There is a detailed description of the General Assembly of Randall Park issuer document above in the second page of the Photo Gallery of this website. To view this, scroll to the bottom of this page and select the Go to the index option in the navigation bar. Then in the Finally section of the index, click on the Photo Gallery continued chapter. Now scroll down in the Photo Gallery index to the heading Ticket Issuing Machines (TIMs) and select the thumbnail of a J8 with the associated text starting with the text The J8. This TIM could be called iconic or famous.

Description of one of the public odds indicator drives

Remember the following text is attached to the base of one of the indicator drive units in the museum. It can be seen as the short strip of paper in the upper half of the tenth window from the right hand side, in the mainframe in the image at the top of this page. One of these indicator drives is shown in the photo below. As the note is below the odds indicator drive in the museum the following text refers to the device being above whilst the image of it in this page is below. The odds indicator drives are located above their associated adders.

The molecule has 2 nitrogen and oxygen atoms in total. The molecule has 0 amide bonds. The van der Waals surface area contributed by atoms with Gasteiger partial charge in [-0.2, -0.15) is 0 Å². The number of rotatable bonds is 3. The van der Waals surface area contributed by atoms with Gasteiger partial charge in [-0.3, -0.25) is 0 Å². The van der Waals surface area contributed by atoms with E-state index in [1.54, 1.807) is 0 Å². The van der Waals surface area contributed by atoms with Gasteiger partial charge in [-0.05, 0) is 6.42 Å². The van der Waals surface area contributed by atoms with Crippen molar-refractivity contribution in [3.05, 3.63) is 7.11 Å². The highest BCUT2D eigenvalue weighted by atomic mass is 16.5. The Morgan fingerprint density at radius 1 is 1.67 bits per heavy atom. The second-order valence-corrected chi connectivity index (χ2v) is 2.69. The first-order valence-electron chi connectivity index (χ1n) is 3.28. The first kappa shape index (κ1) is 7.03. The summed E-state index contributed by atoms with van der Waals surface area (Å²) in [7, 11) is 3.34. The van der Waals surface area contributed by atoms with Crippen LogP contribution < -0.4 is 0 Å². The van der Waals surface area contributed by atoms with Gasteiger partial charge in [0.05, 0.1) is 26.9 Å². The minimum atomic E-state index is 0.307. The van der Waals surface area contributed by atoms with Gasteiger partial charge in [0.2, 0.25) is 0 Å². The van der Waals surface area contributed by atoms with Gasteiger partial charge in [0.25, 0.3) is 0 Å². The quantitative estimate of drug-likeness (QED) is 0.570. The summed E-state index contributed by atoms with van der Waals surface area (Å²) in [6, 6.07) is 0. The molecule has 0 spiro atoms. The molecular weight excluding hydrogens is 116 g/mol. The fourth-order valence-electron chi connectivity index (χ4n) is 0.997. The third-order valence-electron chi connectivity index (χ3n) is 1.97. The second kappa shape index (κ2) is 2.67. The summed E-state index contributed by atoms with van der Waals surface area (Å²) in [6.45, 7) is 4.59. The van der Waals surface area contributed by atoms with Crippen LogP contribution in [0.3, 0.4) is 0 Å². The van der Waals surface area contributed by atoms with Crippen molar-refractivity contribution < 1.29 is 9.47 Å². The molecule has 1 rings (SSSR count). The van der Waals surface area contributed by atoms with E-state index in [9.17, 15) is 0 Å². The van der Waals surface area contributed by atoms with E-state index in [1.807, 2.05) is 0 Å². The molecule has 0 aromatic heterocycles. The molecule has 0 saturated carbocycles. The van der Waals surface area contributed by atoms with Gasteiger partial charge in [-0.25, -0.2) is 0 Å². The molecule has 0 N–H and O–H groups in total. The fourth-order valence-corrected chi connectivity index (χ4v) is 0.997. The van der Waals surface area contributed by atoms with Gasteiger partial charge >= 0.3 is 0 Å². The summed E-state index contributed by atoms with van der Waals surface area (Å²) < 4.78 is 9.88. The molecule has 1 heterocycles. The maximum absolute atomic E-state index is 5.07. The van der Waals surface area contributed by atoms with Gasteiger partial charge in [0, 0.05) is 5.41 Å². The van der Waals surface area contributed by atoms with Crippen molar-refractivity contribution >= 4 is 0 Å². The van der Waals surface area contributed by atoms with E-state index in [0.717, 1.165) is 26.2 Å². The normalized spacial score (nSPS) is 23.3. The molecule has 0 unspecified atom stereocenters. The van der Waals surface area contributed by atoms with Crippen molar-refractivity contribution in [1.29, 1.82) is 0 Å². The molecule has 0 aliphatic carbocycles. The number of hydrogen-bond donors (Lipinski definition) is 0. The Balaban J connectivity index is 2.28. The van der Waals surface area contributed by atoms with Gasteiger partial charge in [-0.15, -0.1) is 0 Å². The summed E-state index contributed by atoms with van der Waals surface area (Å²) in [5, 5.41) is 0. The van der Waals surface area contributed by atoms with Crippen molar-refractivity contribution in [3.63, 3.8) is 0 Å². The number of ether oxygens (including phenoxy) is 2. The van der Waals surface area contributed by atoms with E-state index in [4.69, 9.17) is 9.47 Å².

The device above this note is the barometer indicator drive for the runner associated with the adder below. The odds calculating mechanism has been described in the adder description attached to one of the windows in this row and the Place Commission Gearbox description at the right hand end of this frame. Behind this unit, the angle between the hypotenuse arm and the vertical is sensed by a pulley located on a projection of the hypotenuse arm past the pivot point. A light cable anchored to the frame behind the adder runs up from the anchor, through a guide pulley located on the vertical slider, around the sensing pulley back to a third pulley on the vertical slider above the first and then up near the roof of the frame. The action of the sensing pulley is to either release or pull the cable depending on the odds changes. The cable is then directed from its roof location to above the upper pulley in this device it descends under this pulley, up again over another pulley and ends dangling with a weight attached next to the odds scale on the right hand side of this note.